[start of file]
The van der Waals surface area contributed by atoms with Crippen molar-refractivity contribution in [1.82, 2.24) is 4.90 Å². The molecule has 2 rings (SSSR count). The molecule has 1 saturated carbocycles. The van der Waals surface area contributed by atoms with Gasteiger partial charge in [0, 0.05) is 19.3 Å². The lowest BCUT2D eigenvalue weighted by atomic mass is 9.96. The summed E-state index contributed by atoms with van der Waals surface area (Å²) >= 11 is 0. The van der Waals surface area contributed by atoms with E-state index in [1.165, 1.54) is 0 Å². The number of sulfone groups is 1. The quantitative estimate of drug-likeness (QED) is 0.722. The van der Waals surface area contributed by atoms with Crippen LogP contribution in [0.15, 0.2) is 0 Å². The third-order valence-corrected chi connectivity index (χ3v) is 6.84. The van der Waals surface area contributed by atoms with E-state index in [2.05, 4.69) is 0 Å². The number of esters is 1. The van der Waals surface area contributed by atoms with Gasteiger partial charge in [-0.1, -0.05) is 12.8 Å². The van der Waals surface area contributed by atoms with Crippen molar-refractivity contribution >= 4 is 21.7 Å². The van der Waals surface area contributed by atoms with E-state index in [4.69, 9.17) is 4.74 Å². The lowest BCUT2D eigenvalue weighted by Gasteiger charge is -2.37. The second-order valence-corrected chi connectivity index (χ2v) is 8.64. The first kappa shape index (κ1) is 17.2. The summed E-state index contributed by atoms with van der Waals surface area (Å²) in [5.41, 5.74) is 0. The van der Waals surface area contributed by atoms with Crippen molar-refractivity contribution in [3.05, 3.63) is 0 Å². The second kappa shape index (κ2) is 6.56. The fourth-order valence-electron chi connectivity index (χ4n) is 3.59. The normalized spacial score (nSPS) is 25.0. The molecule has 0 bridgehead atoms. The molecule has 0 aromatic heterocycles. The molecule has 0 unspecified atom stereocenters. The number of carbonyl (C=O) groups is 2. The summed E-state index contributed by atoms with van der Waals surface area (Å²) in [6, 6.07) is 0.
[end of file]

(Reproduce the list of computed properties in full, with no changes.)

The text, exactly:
The van der Waals surface area contributed by atoms with Crippen molar-refractivity contribution in [1.82, 2.24) is 4.90 Å². The molecule has 2 rings (SSSR count). The molecule has 1 saturated carbocycles. The van der Waals surface area contributed by atoms with Gasteiger partial charge in [0, 0.05) is 19.3 Å². The lowest BCUT2D eigenvalue weighted by atomic mass is 9.96. The summed E-state index contributed by atoms with van der Waals surface area (Å²) >= 11 is 0. The van der Waals surface area contributed by atoms with E-state index in [1.165, 1.54) is 0 Å². The number of sulfone groups is 1. The quantitative estimate of drug-likeness (QED) is 0.722. The van der Waals surface area contributed by atoms with Crippen LogP contribution in [0.15, 0.2) is 0 Å². The third-order valence-corrected chi connectivity index (χ3v) is 6.84. The van der Waals surface area contributed by atoms with E-state index in [2.05, 4.69) is 0 Å². The number of esters is 1. The van der Waals surface area contributed by atoms with Gasteiger partial charge in [-0.1, -0.05) is 12.8 Å². The van der Waals surface area contributed by atoms with Crippen molar-refractivity contribution >= 4 is 21.7 Å². The van der Waals surface area contributed by atoms with E-state index in [4.69, 9.17) is 4.74 Å². The lowest BCUT2D eigenvalue weighted by Gasteiger charge is -2.37. The second-order valence-corrected chi connectivity index (χ2v) is 8.64. The first kappa shape index (κ1) is 17.2. The summed E-state index contributed by atoms with van der Waals surface area (Å²) in [5.41, 5.74) is 0. The van der Waals surface area contributed by atoms with Crippen molar-refractivity contribution in [3.05, 3.63) is 0 Å². The second kappa shape index (κ2) is 6.56. The fourth-order valence-electron chi connectivity index (χ4n) is 3.59. The normalized spacial score (nSPS) is 25.0. The molecule has 0 bridgehead atoms. The molecule has 0 aromatic heterocycles. The molecule has 0 unspecified atom stereocenters. The number of carbonyl (C=O) groups is 2. The summed E-state index contributed by atoms with van der Waals surface area (Å²) in [6, 6.07) is 0.